We believe cyber security should be about what you can do – not what you can’t. Building agility into your cyber security strategy, with the expectation of change and disruption, enables you to architect an environment that is secure by design.
It’s a common misunderstanding that attackers gain entry to an enterprise’s system and steal data in one or two simple steps. In reality attackers have had access for months as they plan to exploit, pivot and steal assets. The Cyber Kill Chain details the multiple steps of an attack which can be observed, recorded and modelled during an incident, providing real-time intelligence to break the chain and respond to the threat.
Hardly a week goes by without the press highlighting another data breach or cyber security incident, often resulting in a member of the ‘C suite’ resigning. A recent report by renowned think-tank The Centre for Strategic and International Studies quoted losses of $375 – $575 billion, and suggests that cyber crime might extract up to 20% of the global economic value created by the internet through fraud and espionage.
Intelligence on the intentions and motivations of hacktivists, organised criminals, nation states and insiders enables leadership to position cyber risk as an everyday business consideration to implement a proactive and reactive threat management process. This also exemplifies that cyber security is the responsibility of all within the organisation, with the accountability held at the very top.Understanding that rapid, effective incident response is critical during the first ‘golden hours’ of a data breach ensures decisions are made early onto positively affect the outcome of the whole investigation and can minimise reputational risk.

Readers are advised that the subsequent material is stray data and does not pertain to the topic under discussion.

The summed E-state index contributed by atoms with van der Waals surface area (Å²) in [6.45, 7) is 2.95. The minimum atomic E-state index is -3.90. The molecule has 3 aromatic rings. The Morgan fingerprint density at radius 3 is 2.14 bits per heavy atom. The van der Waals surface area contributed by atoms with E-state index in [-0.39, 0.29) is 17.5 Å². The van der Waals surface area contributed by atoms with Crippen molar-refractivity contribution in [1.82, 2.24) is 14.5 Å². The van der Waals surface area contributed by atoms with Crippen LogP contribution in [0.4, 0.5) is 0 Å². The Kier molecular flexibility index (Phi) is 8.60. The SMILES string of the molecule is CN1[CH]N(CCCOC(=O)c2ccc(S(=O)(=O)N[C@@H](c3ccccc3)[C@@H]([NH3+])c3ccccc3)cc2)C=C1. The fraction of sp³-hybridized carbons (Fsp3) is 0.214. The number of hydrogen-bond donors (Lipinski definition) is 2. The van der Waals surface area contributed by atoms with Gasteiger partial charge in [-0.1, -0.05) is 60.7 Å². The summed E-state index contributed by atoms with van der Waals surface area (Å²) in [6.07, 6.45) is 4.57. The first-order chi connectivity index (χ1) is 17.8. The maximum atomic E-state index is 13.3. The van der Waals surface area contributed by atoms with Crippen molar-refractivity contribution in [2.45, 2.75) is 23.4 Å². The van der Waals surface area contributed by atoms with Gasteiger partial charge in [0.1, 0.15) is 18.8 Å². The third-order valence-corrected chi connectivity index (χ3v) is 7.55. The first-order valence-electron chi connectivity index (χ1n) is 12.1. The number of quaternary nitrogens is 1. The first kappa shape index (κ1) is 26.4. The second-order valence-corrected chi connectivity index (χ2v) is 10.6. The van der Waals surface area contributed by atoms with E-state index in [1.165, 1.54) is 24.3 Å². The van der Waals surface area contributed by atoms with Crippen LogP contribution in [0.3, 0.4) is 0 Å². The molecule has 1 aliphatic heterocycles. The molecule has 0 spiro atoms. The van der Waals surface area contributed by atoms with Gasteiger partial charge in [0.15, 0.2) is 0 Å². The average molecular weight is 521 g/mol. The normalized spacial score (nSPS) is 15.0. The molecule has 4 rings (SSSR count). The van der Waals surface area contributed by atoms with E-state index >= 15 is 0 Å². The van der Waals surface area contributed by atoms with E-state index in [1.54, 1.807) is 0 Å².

In order for leadership to feel free in the event of a cyber incident there must be a repeatable, robust and risk managed process that is open and transparent. Knowing the who, how and why of a cyber attack allows for a response which matches the threat and maintains the security, integrity and availability of critical assets.
It’s important to mention that responding to a cyber attack involves looking beyond the technical response. Ensuring staff are trained to deal with the media, how to co-operate with authorities, and how to comply with legal obligations relating to disclosure of customer-sensitive information as a result of a data breach is imperative for a favourable outcome.
This article represents the views of the author only, and does not necessarily represent the views or professional advice of KPMG in the UK.